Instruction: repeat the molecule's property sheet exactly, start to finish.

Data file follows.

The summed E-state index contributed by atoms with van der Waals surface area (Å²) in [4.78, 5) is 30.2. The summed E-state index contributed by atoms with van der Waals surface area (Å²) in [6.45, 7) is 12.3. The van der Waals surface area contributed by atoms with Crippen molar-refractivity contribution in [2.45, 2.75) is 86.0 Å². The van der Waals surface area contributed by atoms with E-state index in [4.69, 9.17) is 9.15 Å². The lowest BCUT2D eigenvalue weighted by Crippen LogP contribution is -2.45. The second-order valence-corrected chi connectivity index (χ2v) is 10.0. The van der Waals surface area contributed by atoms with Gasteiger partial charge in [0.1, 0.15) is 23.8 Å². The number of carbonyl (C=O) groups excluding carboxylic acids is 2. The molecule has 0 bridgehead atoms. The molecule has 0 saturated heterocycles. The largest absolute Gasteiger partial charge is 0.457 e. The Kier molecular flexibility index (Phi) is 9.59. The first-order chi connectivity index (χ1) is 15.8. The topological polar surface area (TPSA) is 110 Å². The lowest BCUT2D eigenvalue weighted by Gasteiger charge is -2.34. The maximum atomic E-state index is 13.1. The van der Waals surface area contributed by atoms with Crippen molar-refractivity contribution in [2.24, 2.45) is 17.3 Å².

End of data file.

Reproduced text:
The summed E-state index contributed by atoms with van der Waals surface area (Å²) in [4.78, 5) is 30.2. The summed E-state index contributed by atoms with van der Waals surface area (Å²) in [6.45, 7) is 12.3. The van der Waals surface area contributed by atoms with Crippen molar-refractivity contribution in [2.45, 2.75) is 86.0 Å². The van der Waals surface area contributed by atoms with E-state index in [4.69, 9.17) is 9.15 Å². The lowest BCUT2D eigenvalue weighted by Crippen LogP contribution is -2.45. The second-order valence-corrected chi connectivity index (χ2v) is 10.0. The van der Waals surface area contributed by atoms with Gasteiger partial charge in [0.1, 0.15) is 23.8 Å². The number of carbonyl (C=O) groups excluding carboxylic acids is 2. The molecule has 0 bridgehead atoms. The molecule has 0 saturated heterocycles. The largest absolute Gasteiger partial charge is 0.457 e. The Kier molecular flexibility index (Phi) is 9.59. The first-order chi connectivity index (χ1) is 15.8. The topological polar surface area (TPSA) is 110 Å². The lowest BCUT2D eigenvalue weighted by Gasteiger charge is -2.34. The maximum atomic E-state index is 13.1. The van der Waals surface area contributed by atoms with Crippen molar-refractivity contribution in [2.24, 2.45) is 17.3 Å².